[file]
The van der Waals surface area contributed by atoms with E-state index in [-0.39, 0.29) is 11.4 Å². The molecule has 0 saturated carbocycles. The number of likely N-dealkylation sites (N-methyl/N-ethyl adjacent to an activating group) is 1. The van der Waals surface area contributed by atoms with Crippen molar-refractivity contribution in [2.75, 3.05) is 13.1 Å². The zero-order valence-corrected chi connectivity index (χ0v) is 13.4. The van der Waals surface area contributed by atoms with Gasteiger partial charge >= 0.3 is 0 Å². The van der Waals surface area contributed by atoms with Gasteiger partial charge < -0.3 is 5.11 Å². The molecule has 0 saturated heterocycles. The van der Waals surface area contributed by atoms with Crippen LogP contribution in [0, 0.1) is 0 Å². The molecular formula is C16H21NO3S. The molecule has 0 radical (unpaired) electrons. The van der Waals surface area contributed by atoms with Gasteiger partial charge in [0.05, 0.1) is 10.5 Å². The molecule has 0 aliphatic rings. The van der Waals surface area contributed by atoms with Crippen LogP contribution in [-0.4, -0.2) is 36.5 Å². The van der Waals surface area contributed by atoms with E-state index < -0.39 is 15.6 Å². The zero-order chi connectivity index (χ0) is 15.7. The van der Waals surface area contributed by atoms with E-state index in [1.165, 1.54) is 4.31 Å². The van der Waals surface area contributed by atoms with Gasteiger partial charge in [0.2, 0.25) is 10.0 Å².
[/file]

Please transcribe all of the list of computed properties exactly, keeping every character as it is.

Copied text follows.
The van der Waals surface area contributed by atoms with E-state index in [-0.39, 0.29) is 11.4 Å². The molecule has 0 saturated carbocycles. The number of likely N-dealkylation sites (N-methyl/N-ethyl adjacent to an activating group) is 1. The van der Waals surface area contributed by atoms with Crippen molar-refractivity contribution in [2.75, 3.05) is 13.1 Å². The zero-order valence-corrected chi connectivity index (χ0v) is 13.4. The van der Waals surface area contributed by atoms with Gasteiger partial charge >= 0.3 is 0 Å². The van der Waals surface area contributed by atoms with Gasteiger partial charge < -0.3 is 5.11 Å². The molecule has 0 saturated heterocycles. The van der Waals surface area contributed by atoms with Crippen LogP contribution in [0, 0.1) is 0 Å². The molecular formula is C16H21NO3S. The molecule has 0 radical (unpaired) electrons. The van der Waals surface area contributed by atoms with Gasteiger partial charge in [0.05, 0.1) is 10.5 Å². The molecule has 0 aliphatic rings. The van der Waals surface area contributed by atoms with Crippen LogP contribution in [-0.4, -0.2) is 36.5 Å². The van der Waals surface area contributed by atoms with E-state index < -0.39 is 15.6 Å². The zero-order chi connectivity index (χ0) is 15.7. The van der Waals surface area contributed by atoms with E-state index in [1.165, 1.54) is 4.31 Å². The van der Waals surface area contributed by atoms with Gasteiger partial charge in [0.2, 0.25) is 10.0 Å².